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Part III. The Humanities Workforce

Section B. Career Paths of Humanities College Graduates

NOTE TO READERS: Please include the following reference when citing data from this page: "American Academy of Arts and Sciences, Humanities Indicators, http://HumanitiesIndicators.org".
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Indicator III-3 Occupations of College Graduates Who Majored in Humanities Disciplines
Indicator III-4 Earnings and Job Satisfaction of Humanities Majors
Indicator III-5 Undergraduate Humanities Majors and the Professions

For policymakers and educators in the humanities, some of the most important questions concern the career paths of humanities students once they leave the university. What kinds of work do they wind up doing? How much to they earn? In 2009, as part of the American Community Survey (ACS), the U.S. Census Bureau began collecting data on the fields in which Americans earn undergraduate degrees. These data reveal the share of humanities majors engaged in different types of occupations and the amount those with humanities training earn at their jobs compared to workers with science degrees and more professionally -oriented degrees, such as those in business and education.

How directly are humanities majors applying the skills they acquired in their undergraduate programs? How satisfied are they in their positions? These questions cannot be fully addressed with existing data, but the findings of the National Center for Education Statistics (NCES) Baccalaureate and Beyond (B&B), a longitudinal study of graduating college seniors, give some answers for one cohort of young Americans who graduated from college in the early-1990s.

In addition to providing information on the career paths of humanities college graduates, this section focuses on the relationship between humanistic education and work in fields such as business, medicine, and law. Analyses of employment data, as well as data on graduate school admission tests, permit a rudimentary assessment of the extent to which humanities training prepares college graduates for a diverse range of occupations.

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Indicator III-3 Occupations of College Graduates Who Majored in Humanities Disciplines
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Updated (11/23/2011) with data from the 2009 American Community Survey.

Data pertaining to the occupations of college graduates who majored in the humanities and other fields are now available from the ACS, which has been administered on an annual basis by the U.S. Census Bureau since 2005. The ACS replaced the “long form” version of the decennial census and collects information—used to allocate more than $400 billion in state and federal funding—about Americans’ personal characteristics, family composition, employment, income, and housing.

This indicator uses ACS data to describe the occupational distribution of two distinct groups. The first comprises holders of terminal bachelor’s degrees in the humanities. The second group is the subset of employed1 humanities majors who, as of 2009, held advanced degrees in the humanities or other fields (information on the field of advanced degrees is not collected as a part of the ACS). As Supplemental Table III-3 indicates, employment rates were similar for the two groups, with approximately 84% of humanities terminal bachelor’s holders (TBHs) and 86% of advanced degree holders (ADHs) having worked at some point in the five years before they responded to the ACS.2 The HI has chosen to focus its analysis not merely on the currently employed but on those college graduates who were employed at any time in the previous five years, because the objective of this indicator is to shed as much light as possible on what humanities majors go on to do in the way of paid employment and how this compares to the occupational outcomes of those who majored in other fields. To consider only the currently employed would be to lose information regarding, for example, the employment experiences of the recently retired or those who have temporarily exited the paid labor force to care for children or an elderly family member or to go back to school.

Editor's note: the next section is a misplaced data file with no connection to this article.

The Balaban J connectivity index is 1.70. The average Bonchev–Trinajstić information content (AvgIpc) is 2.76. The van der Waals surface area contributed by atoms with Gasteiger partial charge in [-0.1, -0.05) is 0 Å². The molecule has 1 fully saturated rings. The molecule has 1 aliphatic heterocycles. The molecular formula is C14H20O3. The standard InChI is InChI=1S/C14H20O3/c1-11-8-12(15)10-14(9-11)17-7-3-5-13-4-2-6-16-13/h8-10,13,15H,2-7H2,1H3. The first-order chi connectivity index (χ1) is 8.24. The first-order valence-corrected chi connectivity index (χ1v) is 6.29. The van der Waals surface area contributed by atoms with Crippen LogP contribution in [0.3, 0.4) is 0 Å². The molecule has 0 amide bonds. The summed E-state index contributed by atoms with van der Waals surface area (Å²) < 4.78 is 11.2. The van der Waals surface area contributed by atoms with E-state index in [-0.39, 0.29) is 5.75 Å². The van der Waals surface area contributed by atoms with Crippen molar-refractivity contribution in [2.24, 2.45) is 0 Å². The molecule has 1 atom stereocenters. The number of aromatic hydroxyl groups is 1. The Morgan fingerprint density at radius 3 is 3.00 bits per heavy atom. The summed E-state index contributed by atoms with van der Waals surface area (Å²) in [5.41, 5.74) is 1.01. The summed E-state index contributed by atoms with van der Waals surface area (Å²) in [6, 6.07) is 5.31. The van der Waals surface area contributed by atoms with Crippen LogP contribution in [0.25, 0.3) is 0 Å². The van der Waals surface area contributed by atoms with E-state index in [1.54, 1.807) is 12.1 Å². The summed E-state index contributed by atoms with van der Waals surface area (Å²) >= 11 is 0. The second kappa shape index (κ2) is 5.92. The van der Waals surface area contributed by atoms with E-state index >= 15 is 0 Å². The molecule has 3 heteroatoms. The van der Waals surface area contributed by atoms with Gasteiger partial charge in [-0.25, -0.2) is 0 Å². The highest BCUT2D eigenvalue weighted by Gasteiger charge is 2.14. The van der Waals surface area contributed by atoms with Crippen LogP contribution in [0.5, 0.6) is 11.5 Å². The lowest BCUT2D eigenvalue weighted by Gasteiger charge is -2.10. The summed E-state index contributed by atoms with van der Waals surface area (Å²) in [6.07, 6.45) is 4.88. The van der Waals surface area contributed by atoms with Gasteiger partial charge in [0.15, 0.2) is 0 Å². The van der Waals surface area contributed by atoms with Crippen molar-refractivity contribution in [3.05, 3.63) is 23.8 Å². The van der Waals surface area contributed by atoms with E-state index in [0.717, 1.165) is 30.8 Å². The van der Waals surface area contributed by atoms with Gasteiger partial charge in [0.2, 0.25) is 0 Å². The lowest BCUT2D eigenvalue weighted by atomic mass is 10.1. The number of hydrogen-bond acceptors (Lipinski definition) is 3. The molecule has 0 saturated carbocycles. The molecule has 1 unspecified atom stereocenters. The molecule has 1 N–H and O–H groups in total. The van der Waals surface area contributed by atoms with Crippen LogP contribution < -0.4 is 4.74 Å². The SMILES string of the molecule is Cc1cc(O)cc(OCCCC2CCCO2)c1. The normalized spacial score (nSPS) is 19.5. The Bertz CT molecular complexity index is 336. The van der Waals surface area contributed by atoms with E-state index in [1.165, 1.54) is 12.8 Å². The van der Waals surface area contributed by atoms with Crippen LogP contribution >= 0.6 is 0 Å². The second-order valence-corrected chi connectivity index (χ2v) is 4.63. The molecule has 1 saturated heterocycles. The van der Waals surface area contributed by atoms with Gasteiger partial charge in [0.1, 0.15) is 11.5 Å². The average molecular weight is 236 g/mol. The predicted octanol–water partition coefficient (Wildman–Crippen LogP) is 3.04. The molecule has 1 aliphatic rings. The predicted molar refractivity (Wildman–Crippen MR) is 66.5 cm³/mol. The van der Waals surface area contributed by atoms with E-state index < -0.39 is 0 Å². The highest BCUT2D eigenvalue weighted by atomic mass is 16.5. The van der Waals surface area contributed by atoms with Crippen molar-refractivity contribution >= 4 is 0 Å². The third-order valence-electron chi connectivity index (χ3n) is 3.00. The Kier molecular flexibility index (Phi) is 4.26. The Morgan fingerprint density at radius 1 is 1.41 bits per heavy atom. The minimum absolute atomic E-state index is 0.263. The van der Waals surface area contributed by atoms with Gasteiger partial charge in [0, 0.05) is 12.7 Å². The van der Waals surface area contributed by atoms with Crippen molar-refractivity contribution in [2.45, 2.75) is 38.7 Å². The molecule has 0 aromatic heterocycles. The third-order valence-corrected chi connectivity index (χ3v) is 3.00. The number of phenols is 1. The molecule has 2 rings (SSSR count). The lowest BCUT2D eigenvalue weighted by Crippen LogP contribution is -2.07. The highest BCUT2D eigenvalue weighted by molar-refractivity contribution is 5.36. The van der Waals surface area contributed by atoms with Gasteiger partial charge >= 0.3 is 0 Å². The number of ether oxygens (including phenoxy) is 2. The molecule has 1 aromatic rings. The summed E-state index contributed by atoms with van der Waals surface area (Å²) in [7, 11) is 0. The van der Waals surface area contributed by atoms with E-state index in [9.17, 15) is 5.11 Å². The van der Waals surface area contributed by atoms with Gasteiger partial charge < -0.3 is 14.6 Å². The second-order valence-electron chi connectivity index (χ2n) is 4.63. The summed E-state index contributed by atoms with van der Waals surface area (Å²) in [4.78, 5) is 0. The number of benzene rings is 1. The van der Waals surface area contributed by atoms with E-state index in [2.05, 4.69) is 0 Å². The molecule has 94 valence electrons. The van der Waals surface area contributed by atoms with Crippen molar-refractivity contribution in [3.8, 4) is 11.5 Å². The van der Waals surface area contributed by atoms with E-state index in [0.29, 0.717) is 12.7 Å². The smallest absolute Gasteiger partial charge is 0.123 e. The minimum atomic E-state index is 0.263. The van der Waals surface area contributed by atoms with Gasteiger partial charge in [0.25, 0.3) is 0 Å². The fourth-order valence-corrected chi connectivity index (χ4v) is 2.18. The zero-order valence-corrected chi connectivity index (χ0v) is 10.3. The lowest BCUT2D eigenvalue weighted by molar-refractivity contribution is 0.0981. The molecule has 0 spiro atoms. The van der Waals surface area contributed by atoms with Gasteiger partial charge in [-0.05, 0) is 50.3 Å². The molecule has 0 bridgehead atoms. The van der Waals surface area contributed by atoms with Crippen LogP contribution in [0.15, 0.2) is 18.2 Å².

This indicator also compares the occupational distribution of humanities majors with those who earned bachelor’s degrees in other fields. The fields differ with respect to the employment rates of their majors. Supplemental Table III-3 supplies information that facilitates comparison of the different fields along this dimension.

In 2009, slightly more than half of humanities TBHs, 56%, worked in management, professional, and related occupations (Figure III-3a).3 These workers included the 15% of humanities TBHs who were in education-related occupations, approximately two-thirds of them in precollegiate teaching. Another 12% worked as managers of various kinds. The two next most prevalent types of occupations in the management and professional category were business and financial operations and arts, design, entertainment, and media, with approximately 7% of humanities TBHs holding jobs in each of these two broad occupational categories.

Figure III-3a, Full Size
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Looking beyond managerial/professional jobs, approximately 15% of terminal bachelor’s holders in the humanities worked in office and administrative support occupations. A similar proportion, 14%, worked in sales, while 9% held service jobs.